Great performers occasionally become great stars because they actually are great. But stardom often reflects many simmering impulses awaiting a rallying point. When they converge, each amplifies the other, sparking a kind of critical mass.
At age 16 — the year was 1926 — Benny Goodman was already a virtuoso of that new style called jazz. But jazz would go deep underground in the early '30s. For most of that time, Goodman would build a career playing well below his capacities for a succession of commercial bosses whose principal instrument was a baton.
It seemed unfair that the least accomplished musicians should be telling the most accomplished ones what to do. It made Goodman a frustrated, restless and often prickly employee. If any of this was to change, someone would have to break the model of those dreadful "sweet" dance bands.
By 1934, Goodman decided that maybe it could be him. That summer, he put together his first big band, and by December, it had become one of three selected by NBC to play on its new weekly Let's Dance program. In this three-hour, Saturday-night bash, Goodman's swing music rotated with the waltzes of Kel Murray and the rumbas of Xavier Cugat. But Let's Dance would be Goodman's first national exposure, and he came at America like a missile.
The Goodman Centennial
In a series of three concerts beginning Thursday in New York, the Jazz at Lincoln Center Orchestra will mark the 100th birthday of bandleader and clarinetist Benny Goodman. Goodman was a unique breed of American idol — one of a tiny handful whose sudden fame became a permanent marker in American popular music. But the swing era, which he triggered more than 75 years ago, was about more than just Goodman.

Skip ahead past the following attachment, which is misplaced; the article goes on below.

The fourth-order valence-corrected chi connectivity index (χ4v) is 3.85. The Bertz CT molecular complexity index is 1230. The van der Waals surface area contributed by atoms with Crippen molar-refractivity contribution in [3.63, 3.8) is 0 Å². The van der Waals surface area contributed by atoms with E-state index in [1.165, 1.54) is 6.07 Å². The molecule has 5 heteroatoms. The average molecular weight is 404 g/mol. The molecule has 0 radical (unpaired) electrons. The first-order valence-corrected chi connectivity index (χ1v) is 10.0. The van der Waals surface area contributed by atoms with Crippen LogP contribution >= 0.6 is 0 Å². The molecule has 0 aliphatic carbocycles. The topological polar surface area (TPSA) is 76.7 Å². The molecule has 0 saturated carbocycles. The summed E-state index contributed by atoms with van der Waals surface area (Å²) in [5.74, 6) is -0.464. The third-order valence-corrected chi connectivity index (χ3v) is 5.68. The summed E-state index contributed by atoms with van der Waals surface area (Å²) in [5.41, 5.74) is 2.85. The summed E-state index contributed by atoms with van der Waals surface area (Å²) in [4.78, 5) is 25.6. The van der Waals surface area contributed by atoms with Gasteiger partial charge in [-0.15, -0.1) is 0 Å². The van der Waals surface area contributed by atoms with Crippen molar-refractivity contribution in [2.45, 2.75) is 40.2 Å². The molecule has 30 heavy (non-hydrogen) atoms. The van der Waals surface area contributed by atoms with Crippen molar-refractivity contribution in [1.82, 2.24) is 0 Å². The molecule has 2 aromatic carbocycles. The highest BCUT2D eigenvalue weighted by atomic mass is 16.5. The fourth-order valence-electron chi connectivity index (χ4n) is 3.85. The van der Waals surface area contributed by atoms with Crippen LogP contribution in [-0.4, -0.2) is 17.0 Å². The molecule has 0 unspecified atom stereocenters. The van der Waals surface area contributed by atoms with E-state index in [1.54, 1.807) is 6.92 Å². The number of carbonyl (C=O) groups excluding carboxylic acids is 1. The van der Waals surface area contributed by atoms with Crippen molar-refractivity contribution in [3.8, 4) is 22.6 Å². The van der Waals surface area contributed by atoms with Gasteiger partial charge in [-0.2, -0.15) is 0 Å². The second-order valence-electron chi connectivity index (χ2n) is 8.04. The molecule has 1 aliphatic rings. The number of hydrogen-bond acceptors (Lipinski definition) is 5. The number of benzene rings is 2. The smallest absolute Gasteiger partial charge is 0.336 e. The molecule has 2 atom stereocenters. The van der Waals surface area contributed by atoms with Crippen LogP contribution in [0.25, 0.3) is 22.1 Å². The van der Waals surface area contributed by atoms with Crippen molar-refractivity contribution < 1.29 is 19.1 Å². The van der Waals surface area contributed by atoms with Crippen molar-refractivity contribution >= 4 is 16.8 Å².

Every age has its unique cultural spirit. In ways that are unknowable at the time, its invisible hand is at work. Goodman's moment came in an uncanny convergence with a sudden burst of modernity that seemed to find expression in the sleek perfection of his clarinet.
Just as Goodman made swing a national sensation, the Chrysler Airflow brought streamlining to the American automobile. The first Zephyrs took to rails. The integrated curves of the Douglas DC-3 replaced the boxy Ford Trimotor in the air. Even common household appliances began turning into teardrop-shaped projectiles.
Each mirrored a new aerodynamic physics that promised a future of speed, efficiency and beauty. What the machine had wrought, artists and designers were now shaping into metaphors for flight — some decorative, some functional, all implying movement, even when standing still. It was streamlining.
On The Road
And Benny Goodman, though no student of design, was a direct extension of that sensibility into music. When Let's Dance ended in May 1935, Goodman went on the road to find his audience. In one of the more storied legends of jazz, he found it at the Palomar Ballroom in Los Angeles and sealed his fame at the Congress Hotel in Chicago. He came to the Congress in November still a work in progress. Six months later, he was world famous as the "King of Swing," and the whole country was talking about his music.
Goodman's breakthrough became a kind of Magna Carta for a generation of young virtuosos. Swing meant that the best musicians not only could be leaders, but should be. Soon, Artie Shaw, Count Basie and others would join Goodman at the top. As for Goodman, he came to know the primal power his clarinet could have over a crowd. Down Beat called it "frightening."
In taking jazz from the underground to the hit parade, Goodman not only brought its true creators to wide attention. He also gave young musicians popular license to play a song, take it apart, transform it, improvise on it, make it their own and, if they liked, write their own.
Before Goodman, working musicians were essentially agents for other people's music. Jazz made them an active creative force. It's a license the rock generation renews regularly today.
Related NPR Stories:
Copyright NPR. View this article on npr.org.